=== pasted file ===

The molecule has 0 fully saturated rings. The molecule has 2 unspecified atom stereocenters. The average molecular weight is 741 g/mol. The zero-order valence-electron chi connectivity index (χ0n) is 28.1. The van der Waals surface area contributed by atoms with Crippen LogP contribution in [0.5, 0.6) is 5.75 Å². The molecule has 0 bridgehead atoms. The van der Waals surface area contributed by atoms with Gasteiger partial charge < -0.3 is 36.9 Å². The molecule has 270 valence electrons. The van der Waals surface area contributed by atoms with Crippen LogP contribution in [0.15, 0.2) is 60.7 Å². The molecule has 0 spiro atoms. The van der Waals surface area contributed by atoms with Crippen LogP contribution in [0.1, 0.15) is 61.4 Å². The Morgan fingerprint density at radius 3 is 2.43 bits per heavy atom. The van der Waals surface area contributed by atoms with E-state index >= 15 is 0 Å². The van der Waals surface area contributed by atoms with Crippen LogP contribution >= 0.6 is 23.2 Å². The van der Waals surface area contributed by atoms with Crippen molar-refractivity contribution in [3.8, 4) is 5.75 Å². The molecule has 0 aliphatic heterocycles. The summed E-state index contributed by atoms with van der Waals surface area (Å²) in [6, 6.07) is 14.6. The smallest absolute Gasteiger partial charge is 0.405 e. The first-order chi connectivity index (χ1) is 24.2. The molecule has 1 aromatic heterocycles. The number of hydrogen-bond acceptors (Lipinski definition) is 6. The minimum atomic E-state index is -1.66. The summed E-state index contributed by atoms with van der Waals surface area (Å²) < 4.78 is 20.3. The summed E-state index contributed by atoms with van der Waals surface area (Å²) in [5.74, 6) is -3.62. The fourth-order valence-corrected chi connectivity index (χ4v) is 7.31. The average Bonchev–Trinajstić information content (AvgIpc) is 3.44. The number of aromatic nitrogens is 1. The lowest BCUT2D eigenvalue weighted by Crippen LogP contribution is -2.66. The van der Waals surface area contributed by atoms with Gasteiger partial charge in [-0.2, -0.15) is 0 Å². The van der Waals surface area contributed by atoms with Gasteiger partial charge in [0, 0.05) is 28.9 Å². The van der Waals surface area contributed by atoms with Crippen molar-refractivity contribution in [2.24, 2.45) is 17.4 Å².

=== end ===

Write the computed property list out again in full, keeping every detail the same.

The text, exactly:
The molecule has 0 fully saturated rings. The molecule has 2 unspecified atom stereocenters. The average molecular weight is 741 g/mol. The zero-order valence-electron chi connectivity index (χ0n) is 28.1. The van der Waals surface area contributed by atoms with Crippen LogP contribution in [0.5, 0.6) is 5.75 Å². The molecule has 0 bridgehead atoms. The van der Waals surface area contributed by atoms with Gasteiger partial charge < -0.3 is 36.9 Å². The molecule has 270 valence electrons. The van der Waals surface area contributed by atoms with Crippen LogP contribution in [0.15, 0.2) is 60.7 Å². The molecule has 0 spiro atoms. The van der Waals surface area contributed by atoms with Crippen LogP contribution in [0.1, 0.15) is 61.4 Å². The Morgan fingerprint density at radius 3 is 2.43 bits per heavy atom. The van der Waals surface area contributed by atoms with E-state index >= 15 is 0 Å². The van der Waals surface area contributed by atoms with Crippen LogP contribution >= 0.6 is 23.2 Å². The van der Waals surface area contributed by atoms with Crippen molar-refractivity contribution in [3.8, 4) is 5.75 Å². The molecule has 0 aliphatic heterocycles. The summed E-state index contributed by atoms with van der Waals surface area (Å²) in [6, 6.07) is 14.6. The smallest absolute Gasteiger partial charge is 0.405 e. The first-order chi connectivity index (χ1) is 24.2. The molecule has 1 aromatic heterocycles. The number of hydrogen-bond acceptors (Lipinski definition) is 6. The minimum atomic E-state index is -1.66. The summed E-state index contributed by atoms with van der Waals surface area (Å²) < 4.78 is 20.3. The summed E-state index contributed by atoms with van der Waals surface area (Å²) in [5.74, 6) is -3.62. The fourth-order valence-corrected chi connectivity index (χ4v) is 7.31. The average Bonchev–Trinajstić information content (AvgIpc) is 3.44. The number of aromatic nitrogens is 1. The lowest BCUT2D eigenvalue weighted by Crippen LogP contribution is -2.66. The van der Waals surface area contributed by atoms with Gasteiger partial charge in [-0.2, -0.15) is 0 Å². The van der Waals surface area contributed by atoms with Gasteiger partial charge in [0, 0.05) is 28.9 Å². The van der Waals surface area contributed by atoms with Crippen molar-refractivity contribution in [2.24, 2.45) is 17.4 Å².